BETHLEHEM (Ma’an) -- The Israeli Supreme Court Thursday accepted the Israeli government’s request to postpone the evacuation of the illegal Amona outpost -- built on privately owned Palestinian land in the central occupied West Bank -- until Feb. 8 in order to give additional time for the Israeli government to provide alternative housing for its residents.
According to Israeli newspaper Haaretz, the Supreme Court issued the extension
of the illegal outpost’s demolition date, which had been scheduled for Saturday, after Amona residents submitted a statement expressing their commitment to leave the outpost peacefully.
The postponement was in response to a government request for additional time to build alternative settler housing on a plot of land nearby the illegal outpost where dozens of housing units are supposed to be constructed for the evacuees. The land has also been claimed as the private property of several Palestinian landowners in nearby villages.
Israeli rights group Yesh Din, that is appealing the government plan to relocate the settlers on another plot of privately owned Palestinian land, was quoted by Haaretz as saying that "the state is not concealing the fact that there is currently no plan for transferring the Amona settlers and therefore the only aim of a delay is to try to find how the law can be circumvented."
The demolition postponement came after weeks of right-wing Israelis camping out at the Amona outpost
-- considered illegal both by Israeli and international law -- in a show of refusal against the impending demolitions, with Israeli leaders expressing concern over the possibility of violence erupting between the Israeli settlers and soldiers.
However, on Sunday the residents of the illegal outpost voted to approve a relocation plan
put forward by the Israeli government, after weeks of discussions trying to assuage settler anger over the mandated evacuation of the outpost.
Haaretz reported at the time
that the government plan would see the majority of them relocated to a nearby hilltop to lease, claiming that the property had been abandoned by its Palestinian owners.
"After 20 years of pioneering settlement, and against all odds, and after two years of struggle, we have decided to suspend our struggle, and take the government's offer to build 52 houses and public buildings in new Amona," Ynet quoted the Amona settlers as saying at the time.
Following the settlers’ acceptance of the government plan, reports quickly emerged that the land slated for the relocation of Amona residents was also privately owned by Palestinians, with Israeli human rights watchdog Peace Now pointing out that “the Israeli government is replacing one land theft by another.”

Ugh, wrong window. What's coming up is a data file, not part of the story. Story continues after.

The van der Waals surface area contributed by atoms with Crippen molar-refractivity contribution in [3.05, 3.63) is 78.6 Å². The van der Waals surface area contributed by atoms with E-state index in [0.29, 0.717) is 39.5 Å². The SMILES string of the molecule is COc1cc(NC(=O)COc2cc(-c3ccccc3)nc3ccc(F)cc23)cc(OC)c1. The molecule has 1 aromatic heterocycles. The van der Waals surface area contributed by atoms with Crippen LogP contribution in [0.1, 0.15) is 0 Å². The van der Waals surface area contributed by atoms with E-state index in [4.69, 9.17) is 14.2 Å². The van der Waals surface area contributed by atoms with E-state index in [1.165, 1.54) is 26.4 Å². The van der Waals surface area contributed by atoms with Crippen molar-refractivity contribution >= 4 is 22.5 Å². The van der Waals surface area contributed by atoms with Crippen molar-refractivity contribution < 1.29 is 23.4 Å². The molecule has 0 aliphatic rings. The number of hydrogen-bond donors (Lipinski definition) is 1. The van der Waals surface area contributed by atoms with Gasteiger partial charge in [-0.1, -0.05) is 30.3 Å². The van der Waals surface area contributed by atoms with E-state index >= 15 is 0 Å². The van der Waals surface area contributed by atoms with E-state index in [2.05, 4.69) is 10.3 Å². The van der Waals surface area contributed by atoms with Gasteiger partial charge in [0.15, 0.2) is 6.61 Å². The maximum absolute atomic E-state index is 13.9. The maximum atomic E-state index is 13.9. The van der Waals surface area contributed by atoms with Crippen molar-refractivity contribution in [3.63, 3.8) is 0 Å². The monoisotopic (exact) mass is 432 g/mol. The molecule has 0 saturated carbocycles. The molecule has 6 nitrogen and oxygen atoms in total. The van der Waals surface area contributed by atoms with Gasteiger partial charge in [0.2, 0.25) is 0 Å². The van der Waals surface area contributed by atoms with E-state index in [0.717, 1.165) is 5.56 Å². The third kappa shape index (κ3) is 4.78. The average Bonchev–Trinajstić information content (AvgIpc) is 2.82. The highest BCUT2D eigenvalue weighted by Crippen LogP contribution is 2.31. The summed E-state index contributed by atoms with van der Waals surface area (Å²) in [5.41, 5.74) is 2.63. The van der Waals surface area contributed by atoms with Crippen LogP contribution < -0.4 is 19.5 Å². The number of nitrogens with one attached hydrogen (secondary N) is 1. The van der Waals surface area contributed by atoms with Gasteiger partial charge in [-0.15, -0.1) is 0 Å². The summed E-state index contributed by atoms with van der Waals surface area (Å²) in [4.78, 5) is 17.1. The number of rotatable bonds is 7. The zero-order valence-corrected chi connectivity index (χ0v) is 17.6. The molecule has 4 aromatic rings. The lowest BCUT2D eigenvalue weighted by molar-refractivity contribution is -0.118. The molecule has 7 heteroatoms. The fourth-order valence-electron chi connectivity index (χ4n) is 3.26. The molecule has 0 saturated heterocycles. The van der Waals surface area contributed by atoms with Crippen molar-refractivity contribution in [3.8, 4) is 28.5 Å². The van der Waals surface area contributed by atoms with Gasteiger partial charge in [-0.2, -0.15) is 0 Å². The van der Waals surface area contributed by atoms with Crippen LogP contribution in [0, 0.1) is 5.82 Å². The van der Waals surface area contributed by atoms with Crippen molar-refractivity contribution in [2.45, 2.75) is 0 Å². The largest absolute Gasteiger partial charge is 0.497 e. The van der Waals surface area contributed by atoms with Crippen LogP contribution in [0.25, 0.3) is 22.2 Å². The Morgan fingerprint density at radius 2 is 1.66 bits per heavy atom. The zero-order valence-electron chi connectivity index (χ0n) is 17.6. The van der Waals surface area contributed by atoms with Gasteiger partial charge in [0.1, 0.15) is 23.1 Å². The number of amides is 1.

Israeli rights group Yesh Din announced this week that it had filed an appeal
on behalf of a Palestinian who claimed to own the land the settlers had been allocated, emphasizing the land in fact has not been abandoned, while there was evidence supporting a number of other claims to land earmarked for the Amona settlers, in the Palestinian villages of Silwad, Ein Yabrud, and other neighboring towns.
Israeli settlement watchdog Peace Now published a map earlier this month of the four plots of land the Israeli government was setting aside for Amona’s evacuees.
At the time, the appeal for plot 38 -- which is targeted as the alternative housing site for Amona settlers -- had not been submitted, nor had any appeal been submitted for 28 or 29. However, an appeal had been submitted regarding plot number 30 by one of its owners, who Peace Now said shared ownership over the entire plot with other Palestinians.
“In an unprecedented move, the government now seeks to divide the plot and then use the proportion of the land which is not owned by the petitioner for the relocation of the Amona settlers,” Peace Now said.
Referring to all four plots, Peace Now asserted that “These lands are private lands and their use for the purpose of settlement is contrary to previous legal opinions of the (Israeli) State.”
Mayor of Silwad Abd al-Rahman Salih told Ma’an on Monday
that the municipal council had already been notified by Israeli authorities of plans to confiscate the privately-owned land in the town's outskirts.
"Israel claims the new land slated for confiscation has been deserted by its owners who live abroad," the mayor said. “We have all the documents to prove that the land is a private property of the town, known locally as Hawd Shbeikat. But this (Israeli) government brushes aside even the decisions of the Israeli Supreme Court."
Rights groups have highlighted that, while the settler outposts constructed in Palestinian territory are considered illegal by the Israeli government, each of the some 196 government-approved Israeli settlements scattered across the occupied West Bank, including East Jerusalem, are also built in direct violation of international law.